I’m a proud Navy veteran and a leading international authority on immigration issues and foster families. I have been featured on CNN International, Univision, ABC San Diego, in U.S. magazines (Costco Connections, Foster Focus Magazine) and newspapers (AP News, Washington Post, San Diego Business Journal), in newspapers and magazines in Europe and Latin America and online about my expertise in locating family members. I have been interviewed on radio, podcasts and by EFE, the world’s largest Spanish media company. I’m the author of “Insider Secrets to Doing Business in Mexico,” and an upcoming book about the results of the “zero tolerance” policy executed under the Trump administration. I’ve written articles for publications such as Customer Relations Management (CRM) magazine. In my former life, I was a leading authority on international marketing in Latin America, especially Mexico. I’ve done business with 95% of Latin American countries. I represented U.S. and European manufacturers in Mexico’s medical market. My first sale to the largest medical institution in Mexico was for a quarter of a million dollars. I lived in Mexico for more than ten years. I was a professor of Advanced English at Universidad Autónoma de Baja California (UABC) in Tijuana, Baja California, Mexico. I have given presentations at some of Mexico’s largest institutions, associations and corporations such as Plantronics and Thermo Fisher Scientific. I have also translated for the United Nations. One of the reasons that I was very successful in international marketing is that I approached this work much like that of Japanese companies. They were known for investing two or more years in a country just observing the market. Staff would research every aspect of the competition before making one sale. This method almost guaranteed success once the company opened their doors. Most international companies have a healthy respect for the Mexico market, the fifteenth largest economy in the world. Unfortunately, many U.S. companies do not share this respect. They will enter the Mexican market with all material written in English. They will hire staff who are Latino but have either never visited Mexico or have only done so as a tourist, not as a student of the culture. many companies continued to commit these errors as they look to do business and other Latin American countries. I was very successful in dealing with the Mexican market because I understood the culture. My first book, “Insider Secrets to Doing Business in Mexico,” focused on many cultural aspects of doing business in Mexico. Eighty percent of marketing is similar. Success or failure can hinge on understanding the culture and how it impacts the way in which someone markets their product or service. One Mexican distributor was trying to impress me with having relations with his “contact” at a large medical institution. At the same time, I was busy developing relations with the official who was the boss of the boss of the “contact.” You can do serious business when you get to this level of knowledge about an industry and its leaders in a country. While I was working internationally in Mexico, I learned I had a real talent for finding key government officials in Mexico for U.S. and foreign clients. Then some associates started to ask me to find their relatives: a brother, cousin, or an aunt. It was very exciting when I found someone’s missing sister or birth mother. Soon the word got out, and I started receiving calls from individuals in the U.S. looking for help to locate a relative, sometimes even a parent, in Mexico. During the same time, foster care agencies started to contact me. When a child enters the foster care system, agencies are mandated by state and federal laws to locate and notify the child’s relatives. While agencies are quite successful at locating relatives living in the U.S., the success rate is often much lower when a foster child’s family members are living in Latin America. Because of my years of experience working with Mexican officials at all levels of government, I was able to work with agencies to locate family members. I’ve expanded my expertise over the years so that through my nonprofit, we now locate relatives in countries throughout Latin America. For nearly 30 years, my charity, Forever Homes for Foster Kids, has worked with government agencies across the country to reunite immigrant and foster children with their families. I have helped more than 10,133 families find their relatives in the U.S., Mexico and other countries in Latin America. I worked with families from more than a dozen countries including Germany, Australia, the United Kingdom, Belize, Colombia and Brazil. I have been honored as a California Hero. I’m also the leading advocate in the U.S. for Latino children in foster care. The most important aspect of the work that I am doing presently is that we are totally focused a reuniting immigrant and U.S. foster children with their families. More than 51,000 people follow us on Facebook, thousands more on Instagram, with many donating to help a foster child. I enjoy sharing with people how they can reunite a foster child with their family by supporting the work of my San Diego-based nonprofit, Forever Homes for Foster Kids. This is my vocation. and the work that I am most proud of.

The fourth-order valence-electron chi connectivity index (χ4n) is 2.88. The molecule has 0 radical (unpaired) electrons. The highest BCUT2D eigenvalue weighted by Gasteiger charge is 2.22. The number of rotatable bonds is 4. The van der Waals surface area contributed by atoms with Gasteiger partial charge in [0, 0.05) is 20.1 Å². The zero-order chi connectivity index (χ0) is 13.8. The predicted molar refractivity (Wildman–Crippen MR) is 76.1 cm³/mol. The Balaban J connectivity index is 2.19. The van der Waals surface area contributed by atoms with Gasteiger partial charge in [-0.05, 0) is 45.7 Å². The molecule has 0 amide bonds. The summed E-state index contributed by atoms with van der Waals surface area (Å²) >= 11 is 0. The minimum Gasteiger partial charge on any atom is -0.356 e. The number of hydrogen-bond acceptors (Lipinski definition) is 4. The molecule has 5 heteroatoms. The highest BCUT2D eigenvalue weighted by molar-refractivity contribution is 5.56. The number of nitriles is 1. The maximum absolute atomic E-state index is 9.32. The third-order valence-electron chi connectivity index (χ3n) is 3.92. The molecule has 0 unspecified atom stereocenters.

Any fun sales or marketing stories?